Testing for biodegradability means going through a series of test methods to ensure a product will biodegrade at the end of its life and under certain circumstances. One internationally accepted method used for this is the BS EN ISO 14855; Determination of the ultimate aerobic biodegradability of plastic materials under controlled composting conditions – Method by analysis of evolved carbon dioxide. The main test method for this in the standard BS EN ISO 14855 using a system based on mature compost as the solid bed, which provides nutrients and an inoculum (this refers to our compost). The inoculum is formed of many substances, such as trees, leaves, food waste, etc. which consumes the material, leading to biodegradation. The components produce heat when breaking down the material, which in turn produces more CO2.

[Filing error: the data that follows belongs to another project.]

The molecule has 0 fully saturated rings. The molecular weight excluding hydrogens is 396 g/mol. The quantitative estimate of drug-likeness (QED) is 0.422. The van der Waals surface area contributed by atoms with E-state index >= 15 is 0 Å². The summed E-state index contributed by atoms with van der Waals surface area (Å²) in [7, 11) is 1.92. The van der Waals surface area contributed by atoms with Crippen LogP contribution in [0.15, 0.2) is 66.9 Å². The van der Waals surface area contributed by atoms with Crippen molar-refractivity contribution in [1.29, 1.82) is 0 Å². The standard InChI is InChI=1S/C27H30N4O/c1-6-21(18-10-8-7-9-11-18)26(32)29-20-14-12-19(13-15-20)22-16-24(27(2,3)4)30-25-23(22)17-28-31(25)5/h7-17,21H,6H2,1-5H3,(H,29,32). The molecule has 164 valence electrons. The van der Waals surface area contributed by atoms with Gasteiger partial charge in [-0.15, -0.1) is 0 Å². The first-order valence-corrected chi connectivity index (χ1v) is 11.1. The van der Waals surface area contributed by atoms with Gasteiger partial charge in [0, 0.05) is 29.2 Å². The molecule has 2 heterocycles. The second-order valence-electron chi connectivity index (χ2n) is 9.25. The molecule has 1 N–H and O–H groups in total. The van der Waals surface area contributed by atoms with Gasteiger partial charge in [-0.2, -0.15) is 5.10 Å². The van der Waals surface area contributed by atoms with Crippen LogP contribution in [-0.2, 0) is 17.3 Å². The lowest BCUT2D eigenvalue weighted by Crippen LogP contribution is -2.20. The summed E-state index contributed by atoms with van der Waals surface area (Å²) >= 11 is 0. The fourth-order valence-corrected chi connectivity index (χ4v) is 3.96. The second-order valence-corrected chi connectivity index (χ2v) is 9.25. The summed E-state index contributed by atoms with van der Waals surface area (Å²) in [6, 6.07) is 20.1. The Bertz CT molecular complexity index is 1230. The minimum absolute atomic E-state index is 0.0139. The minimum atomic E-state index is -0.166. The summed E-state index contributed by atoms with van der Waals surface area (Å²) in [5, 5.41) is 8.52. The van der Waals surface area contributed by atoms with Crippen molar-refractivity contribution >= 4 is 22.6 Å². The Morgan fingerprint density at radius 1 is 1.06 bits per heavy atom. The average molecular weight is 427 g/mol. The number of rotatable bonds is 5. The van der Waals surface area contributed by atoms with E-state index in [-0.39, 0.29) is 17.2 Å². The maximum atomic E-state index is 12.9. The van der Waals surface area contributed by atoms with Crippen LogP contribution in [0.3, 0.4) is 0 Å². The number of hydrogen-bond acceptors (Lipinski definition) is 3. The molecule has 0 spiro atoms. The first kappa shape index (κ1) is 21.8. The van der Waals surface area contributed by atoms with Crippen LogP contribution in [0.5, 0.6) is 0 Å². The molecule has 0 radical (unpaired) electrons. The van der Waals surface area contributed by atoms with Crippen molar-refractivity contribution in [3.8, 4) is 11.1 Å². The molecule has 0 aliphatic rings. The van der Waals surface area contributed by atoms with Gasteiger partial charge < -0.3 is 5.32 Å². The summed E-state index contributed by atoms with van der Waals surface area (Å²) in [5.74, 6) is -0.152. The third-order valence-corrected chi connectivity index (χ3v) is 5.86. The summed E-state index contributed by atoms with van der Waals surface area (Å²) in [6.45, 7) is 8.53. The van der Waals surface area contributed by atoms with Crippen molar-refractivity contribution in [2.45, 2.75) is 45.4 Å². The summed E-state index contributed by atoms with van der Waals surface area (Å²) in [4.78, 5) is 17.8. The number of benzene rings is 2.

The test requires the set-up of nine flasks. Three contain just the mature compost, three more contain the mature compost and a negative material (something that will never biodegrade e.g. plastic). The last three contain the mature compost and a positive material (something that will always biodegrade e.g. paper).
This process takes place over a period of six months, measuring how much carbon in the material converts to CO2 and how long it takes to convert and to which extent the product has disintegrated. For a product to be certified as biodegradable under BS EN 13432, test standard BS EN ISO 14855 states that 90% CO2 must be produced by the end of the six months.
Once this process has been complete, the compost is able to be tested to see whether or not any ecotoxic residue has been left in the bed after the ultimate biodegradation of the product. This helps to ensure there are no negative or harmful effects on the compost, which would leave it unusable.